The village of Thorn Creek should have been abandoned long ago. It was a shivering, damp, dead end of a place, where wooden houses huddled together along a marshy river, as though afraid they would fall into the churning stream or else be swallowed up by the forest. It was not a place for children, out among the foggy woods and wild marshes. The winters were long and dark and impossibly grey; and no one in the little village looked forward to spending their days swamped by river mist, wrapped in two woolly jumpers, stacking firewood and collecting fallen pears. No one except Orla Carson.
About the book
Since Ma died, Orla has lived alone in a woodshed by the river.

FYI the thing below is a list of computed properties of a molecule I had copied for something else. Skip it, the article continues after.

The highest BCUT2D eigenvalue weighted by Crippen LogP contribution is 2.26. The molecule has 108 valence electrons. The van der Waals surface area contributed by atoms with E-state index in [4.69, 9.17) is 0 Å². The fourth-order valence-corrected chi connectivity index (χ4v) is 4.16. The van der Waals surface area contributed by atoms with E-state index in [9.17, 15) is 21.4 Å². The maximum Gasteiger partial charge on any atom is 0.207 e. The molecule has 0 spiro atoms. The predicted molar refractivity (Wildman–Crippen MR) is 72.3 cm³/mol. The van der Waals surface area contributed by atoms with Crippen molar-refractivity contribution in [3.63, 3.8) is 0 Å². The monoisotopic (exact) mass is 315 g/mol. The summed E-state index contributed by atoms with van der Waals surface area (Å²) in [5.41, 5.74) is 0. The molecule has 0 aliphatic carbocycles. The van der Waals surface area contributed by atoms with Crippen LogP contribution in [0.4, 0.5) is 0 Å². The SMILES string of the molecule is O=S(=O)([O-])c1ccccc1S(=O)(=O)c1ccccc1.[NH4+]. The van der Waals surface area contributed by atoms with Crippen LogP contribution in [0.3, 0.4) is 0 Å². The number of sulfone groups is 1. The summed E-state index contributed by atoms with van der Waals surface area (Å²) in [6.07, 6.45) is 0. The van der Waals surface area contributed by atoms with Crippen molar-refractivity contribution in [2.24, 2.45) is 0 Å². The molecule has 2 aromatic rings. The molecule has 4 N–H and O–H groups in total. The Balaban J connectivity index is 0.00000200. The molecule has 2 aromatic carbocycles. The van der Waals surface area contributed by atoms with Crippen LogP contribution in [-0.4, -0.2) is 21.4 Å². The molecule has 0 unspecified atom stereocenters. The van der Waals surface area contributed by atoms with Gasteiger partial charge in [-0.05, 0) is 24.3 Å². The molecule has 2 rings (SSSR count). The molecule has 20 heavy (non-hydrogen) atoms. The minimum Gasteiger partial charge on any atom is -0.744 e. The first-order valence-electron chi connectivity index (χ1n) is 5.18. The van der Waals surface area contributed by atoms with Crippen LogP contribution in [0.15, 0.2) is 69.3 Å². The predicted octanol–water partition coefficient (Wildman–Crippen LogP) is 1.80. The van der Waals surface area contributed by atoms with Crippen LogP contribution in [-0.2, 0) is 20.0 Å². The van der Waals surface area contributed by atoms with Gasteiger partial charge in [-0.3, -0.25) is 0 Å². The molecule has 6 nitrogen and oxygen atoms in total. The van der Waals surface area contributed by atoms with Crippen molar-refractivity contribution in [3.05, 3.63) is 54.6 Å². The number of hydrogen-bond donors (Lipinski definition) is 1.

Her garden provides everything she needs. But when people begin to fall sick, Governor Atlas decrees that the plants are the cause and must be destroyed.
Armed only with her mother’s book of remedies Orla sets out on a barge-boat to discover the truth and save her garden … but she’s not the only stowaway.
With the rapids of the River Inkwater ahead, three children set a dangerous course that may lead them to a cure – and from which they may never return.